Plus I truly do not understand how come the American Left is so fond of lock-downs and experimental injections and yellow-star passports.  The American Left valiantly protested against JFK lies, Vietnam lies, Jim Crow lies, Iraq lies, Watergate lies, etc. yet suddenly the American Left thinks that Big Pharma and the Davos Boyz are saintly corporate do-gooders incapable of telling a lie?  Will somebody please tell my how this is actually a thing?
March 22, 2021:  On my way to the graveyard in the mountains above San Mateo, I stopped by Filoli Gardens.  “Filoli stands for ‘Fight for what you want, love with great passion and live your life to the fullest,’ the motto of the guy who built this place.  Bet you wouldn’t see him cowering under the bed because of a virus with a 0.02% death rate.  Bet he’d be out there stealing from us just like the guys in Big Pharma do today!
     But the gardens were lovely.  And the house was spectacular.  Louis the Fourteenth, eat your heart out.  The butler even had a butler here.  And this was before Silicon Valley was even invented.
      Then a bizarre thing happened when I arrived at the cemetery.  I couldn’t find my parents’ graves.  What!  Had Mom and Pop suddenly gone zombie walkabout?  For two whole hours I tramped up and down that freaking hillside.  I’d been there dozens of times before and always found them right away.  Holy crap.  “Mom!  Pop!  Where are you?!?”  They weren’t particularly there for me when I was a kid because my father was a typical 1950s workaholic and my mother was all depressed by suburban life — but I had actually assumed that after they were dead, they would at least stay in one place!  Brokenhearted, I drove home in disgust.
April 9, 2021:  Suddenly I seem to be spending a whole bunch of time in Silicon Valley.  Back to Sunnyvale for another one-day gig.  Drove down this time.  Any excuse to spend time in inexpensive motels!  And this time my employers gave me an antigen test.  They used that instead of the old PCR one.  Negative again.  “You don’t have COVID now and you never had COVID,” is what this new test apparently means.  Fine with me.  Or maybe I’m just not trying hard enough?
April 10, 2021:  “Good job, Jane,” they told me at the job site.  Nice to be appreciated.  And the motel I stayed in had an actual swimming pool!  And it was heated!  But you had to make a reservation to swim in it and only one person could swim at a time.  But who cares!  It was the first time I’d been swimming in the past 389 days!  OMG, how much I have missed swimming!  And then I ate take-out from Taco Bell.  Life is good.
     My motel was three blocks away from the nearest Tesla dealership.  And I must have passed at least two BMW dealerships on the main drag.  Plus vintage Corvettes are as common here in Sunnyvale as Hondas are in Berkeley.  But they did have a Goodwill store here too.  I snagged some high-end sneakers.  Even the Goodwill is high-end around here.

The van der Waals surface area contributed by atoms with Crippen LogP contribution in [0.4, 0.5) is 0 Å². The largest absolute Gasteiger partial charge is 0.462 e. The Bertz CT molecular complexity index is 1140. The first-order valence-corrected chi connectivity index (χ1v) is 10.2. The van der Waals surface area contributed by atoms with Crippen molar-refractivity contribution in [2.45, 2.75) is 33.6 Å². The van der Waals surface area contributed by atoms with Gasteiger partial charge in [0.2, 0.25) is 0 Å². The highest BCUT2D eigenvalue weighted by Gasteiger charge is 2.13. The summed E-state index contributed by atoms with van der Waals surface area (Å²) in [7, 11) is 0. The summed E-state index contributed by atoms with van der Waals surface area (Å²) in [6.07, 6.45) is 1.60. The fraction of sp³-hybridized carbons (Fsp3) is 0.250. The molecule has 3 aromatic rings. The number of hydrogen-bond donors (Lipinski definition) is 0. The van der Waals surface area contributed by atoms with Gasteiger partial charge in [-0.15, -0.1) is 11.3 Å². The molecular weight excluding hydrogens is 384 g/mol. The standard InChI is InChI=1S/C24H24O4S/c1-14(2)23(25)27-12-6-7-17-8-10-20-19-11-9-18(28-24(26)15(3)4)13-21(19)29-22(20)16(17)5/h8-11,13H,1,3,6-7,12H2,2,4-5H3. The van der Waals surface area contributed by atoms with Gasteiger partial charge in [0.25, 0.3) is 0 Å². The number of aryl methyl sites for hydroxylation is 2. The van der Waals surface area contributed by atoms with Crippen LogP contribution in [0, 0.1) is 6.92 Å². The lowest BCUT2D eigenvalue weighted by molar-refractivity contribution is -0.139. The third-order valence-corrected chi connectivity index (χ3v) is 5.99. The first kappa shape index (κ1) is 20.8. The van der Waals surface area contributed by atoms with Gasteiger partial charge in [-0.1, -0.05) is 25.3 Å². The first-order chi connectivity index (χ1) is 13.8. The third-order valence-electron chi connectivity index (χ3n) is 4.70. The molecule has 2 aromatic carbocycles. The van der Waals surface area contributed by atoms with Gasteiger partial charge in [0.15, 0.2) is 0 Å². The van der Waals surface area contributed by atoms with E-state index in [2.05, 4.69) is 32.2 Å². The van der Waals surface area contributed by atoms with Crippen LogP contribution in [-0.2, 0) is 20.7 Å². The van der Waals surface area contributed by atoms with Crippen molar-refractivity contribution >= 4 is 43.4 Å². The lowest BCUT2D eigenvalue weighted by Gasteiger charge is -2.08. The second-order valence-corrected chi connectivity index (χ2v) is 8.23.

April 11, 2021:  Treated myself to a trip to the legendary Winchester Mystery House.  Spooky.  What can I say?  Haunted by ghosts?  Apparently not.  But there are lots of creaking doors, cold spots and lights that flash on and off.  My electromagnetic field monitor went crazy.  Totally satisfying if you are into that sort of stuff.  Ghostbusters!  Well worth the trip.  Plus I also bought a refrigerator magnet in the gift shop.
April 12, 2021:  Time to go back to Berkeley.  Just one more task to accomplish on this side of the Bay — track down my missing parents!  Apparently they got back from their ghostly sabbatical just in time for my next visit.  First I found my mom’s grave, sat next to her, cried a bit and told her all about my year of living dangerously in times of COVID.  Then I found my pop’s grave and told him the whole story too.
     Both my mother and father lived through the 1930s Great Depression — and both of their families were poor as dirt even before that.  Pop’s father was an itinerant  migrant worker in California’s Central Valley and my mother’s mother was the economically-challenged wife of a dead wagon driver from Banning, trying to raise three fatherless kids out in a desert in SoCal.  Both of my parents worked their way through UCLA during that Great Depression and then my father served in the Pacific during World War II.

     I can’t even imagine either of my parents ever becoming terrified by a little virus with a 0.02% death rate.  Americans these days have gone soft.


Stop Wall Street and War Street (and Big Pharma) from destroying our world.   And while you’re at it, please buy my books.